Blood Drive

The American Red Cross is holding its Blood Drive at Warren High School on March 19. It is open to any student older than 16 years of age. However, if you are 16, you must have parent consent to donate blood.Many students are excited to take part in this great organization. Warren High junior Irene Sinsombutcharoen, who is not only donating blood this year but has donated once before, said, "The wait was long, but worth it. It's very fulfilling because I'm saving three lives and contributing to a great organization." A donor needs to go through different stages before actually donating blood. The wait time varies depending on how many people are donating but it usually takes a couple of hours. Once entering the gym, one must check in with the supervisors and ASB members. From there on, they will provide you with food, such as Twinkies and water, to help build up energy. During the process, one must read a pamphlet regarding the blood donating procedures. It is very important to understand the terms of conditions and the physical side effects that will occur after donating blood. After reading, the student will be interviewed by the nurses on past health issues and other information that may affect one's ability to donate blood. Then, the donor needs to answer survey questions based on sexual and travel experiences. Finally, the student will be able to donate blood, which usually takes up to 10 minutes. Before donating, a student must know how to prepare themselves for the donation. The student should get at least eight hours of sleep before the donation. They should also eat a healthy breakfast that includes proteins, such as lean meat, cheese, and yogurt, and complex carbohydrates, such as bread, cereal, and fruit. It is also helpful to include iron-rich foods, such as red meat, fish, poultry, beans, raisins, and iron-fortified cereals, to your diet. A student donating blood should also drink a few extra glasses of water before donating. After donating blood, it is beneficial to drink more water to stay well-hydrated, which will decrease the chance of feeling dizzy and lightheaded. The blood drive is a great way to give back to the community. "I'm very excited to be helping out for such a great cause," says Warren High junior Gesabel Gutierrez. "It's great that our school is conveniently providing us with an opportunity to help those in need." Students who are healthy and are able to donate should definitely seize this opportunity. ********** Published: March 6, 2009 - Volume 7 - Issue 46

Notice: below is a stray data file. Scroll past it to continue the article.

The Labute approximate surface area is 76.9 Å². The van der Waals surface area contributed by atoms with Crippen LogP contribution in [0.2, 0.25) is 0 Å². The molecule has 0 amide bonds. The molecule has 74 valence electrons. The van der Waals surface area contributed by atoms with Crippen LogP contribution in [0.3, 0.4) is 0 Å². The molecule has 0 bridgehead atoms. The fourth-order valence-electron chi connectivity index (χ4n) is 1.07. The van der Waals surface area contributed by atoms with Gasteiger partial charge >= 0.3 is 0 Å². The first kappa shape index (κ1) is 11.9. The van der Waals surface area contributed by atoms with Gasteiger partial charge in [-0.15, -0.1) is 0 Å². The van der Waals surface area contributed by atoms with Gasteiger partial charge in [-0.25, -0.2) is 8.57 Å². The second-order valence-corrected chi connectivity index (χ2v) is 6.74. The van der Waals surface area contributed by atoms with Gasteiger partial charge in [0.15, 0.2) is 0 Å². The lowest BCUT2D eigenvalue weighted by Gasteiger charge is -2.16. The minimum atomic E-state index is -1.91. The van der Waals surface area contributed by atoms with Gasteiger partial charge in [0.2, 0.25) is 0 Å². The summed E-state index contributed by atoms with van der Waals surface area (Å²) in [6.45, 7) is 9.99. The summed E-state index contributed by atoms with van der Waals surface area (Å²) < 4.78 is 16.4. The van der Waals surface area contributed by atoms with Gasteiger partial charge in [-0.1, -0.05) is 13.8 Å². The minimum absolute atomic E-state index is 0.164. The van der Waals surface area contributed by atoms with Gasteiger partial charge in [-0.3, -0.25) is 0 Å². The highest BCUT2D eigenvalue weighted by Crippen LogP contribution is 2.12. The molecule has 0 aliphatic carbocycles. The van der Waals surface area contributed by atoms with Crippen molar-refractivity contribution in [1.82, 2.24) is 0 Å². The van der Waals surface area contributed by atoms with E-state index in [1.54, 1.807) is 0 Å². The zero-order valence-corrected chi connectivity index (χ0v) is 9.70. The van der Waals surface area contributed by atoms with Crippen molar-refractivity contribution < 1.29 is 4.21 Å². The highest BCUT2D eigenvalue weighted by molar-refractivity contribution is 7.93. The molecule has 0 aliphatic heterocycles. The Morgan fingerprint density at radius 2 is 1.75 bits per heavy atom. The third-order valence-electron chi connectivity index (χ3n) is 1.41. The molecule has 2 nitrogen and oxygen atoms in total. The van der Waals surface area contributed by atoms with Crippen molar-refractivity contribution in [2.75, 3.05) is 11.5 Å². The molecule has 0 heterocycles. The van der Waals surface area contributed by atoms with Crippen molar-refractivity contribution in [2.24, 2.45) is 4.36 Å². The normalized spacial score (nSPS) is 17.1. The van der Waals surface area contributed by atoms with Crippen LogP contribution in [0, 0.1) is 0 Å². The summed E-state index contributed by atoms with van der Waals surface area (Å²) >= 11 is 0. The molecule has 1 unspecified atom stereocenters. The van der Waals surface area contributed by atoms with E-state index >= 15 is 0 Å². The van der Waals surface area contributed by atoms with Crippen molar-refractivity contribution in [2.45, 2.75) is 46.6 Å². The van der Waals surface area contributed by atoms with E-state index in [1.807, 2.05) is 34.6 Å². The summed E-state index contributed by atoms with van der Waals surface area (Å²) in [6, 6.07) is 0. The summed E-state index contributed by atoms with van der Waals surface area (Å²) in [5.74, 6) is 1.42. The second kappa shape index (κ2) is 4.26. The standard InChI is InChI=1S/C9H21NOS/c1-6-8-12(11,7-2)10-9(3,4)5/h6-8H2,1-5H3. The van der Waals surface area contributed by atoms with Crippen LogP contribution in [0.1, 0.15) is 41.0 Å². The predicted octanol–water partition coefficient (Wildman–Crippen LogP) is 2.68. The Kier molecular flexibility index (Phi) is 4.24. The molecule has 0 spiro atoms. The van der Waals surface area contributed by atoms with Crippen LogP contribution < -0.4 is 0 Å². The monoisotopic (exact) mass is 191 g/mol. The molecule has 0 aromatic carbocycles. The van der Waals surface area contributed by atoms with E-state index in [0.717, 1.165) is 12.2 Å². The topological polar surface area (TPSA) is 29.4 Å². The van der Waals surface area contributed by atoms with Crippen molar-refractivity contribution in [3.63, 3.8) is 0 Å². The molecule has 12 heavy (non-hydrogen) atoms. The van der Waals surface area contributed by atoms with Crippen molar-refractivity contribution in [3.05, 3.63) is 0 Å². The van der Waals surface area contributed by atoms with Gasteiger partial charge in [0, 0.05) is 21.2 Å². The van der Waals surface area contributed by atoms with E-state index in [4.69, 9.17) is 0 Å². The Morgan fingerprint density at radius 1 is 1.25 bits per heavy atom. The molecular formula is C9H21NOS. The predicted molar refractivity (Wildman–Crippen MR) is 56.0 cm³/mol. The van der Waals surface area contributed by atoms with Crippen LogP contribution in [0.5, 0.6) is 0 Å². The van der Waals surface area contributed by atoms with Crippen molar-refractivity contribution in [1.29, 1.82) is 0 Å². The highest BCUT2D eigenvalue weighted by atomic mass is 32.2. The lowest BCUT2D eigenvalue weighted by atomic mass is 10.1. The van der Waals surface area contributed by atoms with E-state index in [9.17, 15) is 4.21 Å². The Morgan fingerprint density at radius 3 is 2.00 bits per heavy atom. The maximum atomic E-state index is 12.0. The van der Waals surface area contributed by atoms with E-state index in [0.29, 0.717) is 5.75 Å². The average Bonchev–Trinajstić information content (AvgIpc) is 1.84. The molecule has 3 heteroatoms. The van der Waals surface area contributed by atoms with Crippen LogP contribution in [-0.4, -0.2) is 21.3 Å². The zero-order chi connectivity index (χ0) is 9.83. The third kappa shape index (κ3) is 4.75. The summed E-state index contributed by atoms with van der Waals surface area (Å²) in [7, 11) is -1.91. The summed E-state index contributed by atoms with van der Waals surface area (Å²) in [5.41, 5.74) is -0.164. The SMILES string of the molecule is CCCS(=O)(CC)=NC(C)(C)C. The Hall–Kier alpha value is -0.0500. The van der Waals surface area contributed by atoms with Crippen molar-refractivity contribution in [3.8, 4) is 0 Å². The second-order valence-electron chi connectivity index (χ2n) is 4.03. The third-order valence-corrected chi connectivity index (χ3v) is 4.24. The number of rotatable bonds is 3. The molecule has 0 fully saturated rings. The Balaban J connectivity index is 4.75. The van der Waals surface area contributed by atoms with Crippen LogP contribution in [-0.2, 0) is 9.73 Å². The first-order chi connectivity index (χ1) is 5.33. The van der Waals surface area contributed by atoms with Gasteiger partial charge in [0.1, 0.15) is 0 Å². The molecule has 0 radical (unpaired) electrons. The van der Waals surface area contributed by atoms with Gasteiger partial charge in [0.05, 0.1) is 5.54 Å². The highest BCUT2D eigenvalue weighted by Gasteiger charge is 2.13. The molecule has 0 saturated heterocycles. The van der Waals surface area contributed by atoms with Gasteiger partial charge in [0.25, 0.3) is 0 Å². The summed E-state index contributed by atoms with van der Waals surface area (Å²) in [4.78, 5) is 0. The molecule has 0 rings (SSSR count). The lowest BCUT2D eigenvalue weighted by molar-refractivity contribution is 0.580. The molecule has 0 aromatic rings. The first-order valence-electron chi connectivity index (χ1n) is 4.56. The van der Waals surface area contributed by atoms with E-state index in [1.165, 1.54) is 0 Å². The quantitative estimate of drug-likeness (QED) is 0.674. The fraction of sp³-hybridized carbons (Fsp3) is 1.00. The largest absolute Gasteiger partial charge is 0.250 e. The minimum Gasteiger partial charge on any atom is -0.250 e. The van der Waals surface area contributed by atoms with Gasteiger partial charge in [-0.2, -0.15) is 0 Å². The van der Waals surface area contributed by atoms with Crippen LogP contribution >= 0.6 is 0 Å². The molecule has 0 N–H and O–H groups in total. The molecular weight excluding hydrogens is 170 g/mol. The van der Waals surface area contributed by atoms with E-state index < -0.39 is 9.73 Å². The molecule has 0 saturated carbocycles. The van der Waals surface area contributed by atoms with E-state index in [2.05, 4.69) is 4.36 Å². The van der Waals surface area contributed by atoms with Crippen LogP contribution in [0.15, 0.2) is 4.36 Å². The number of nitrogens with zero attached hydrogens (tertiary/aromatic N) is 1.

EventsEric Pierce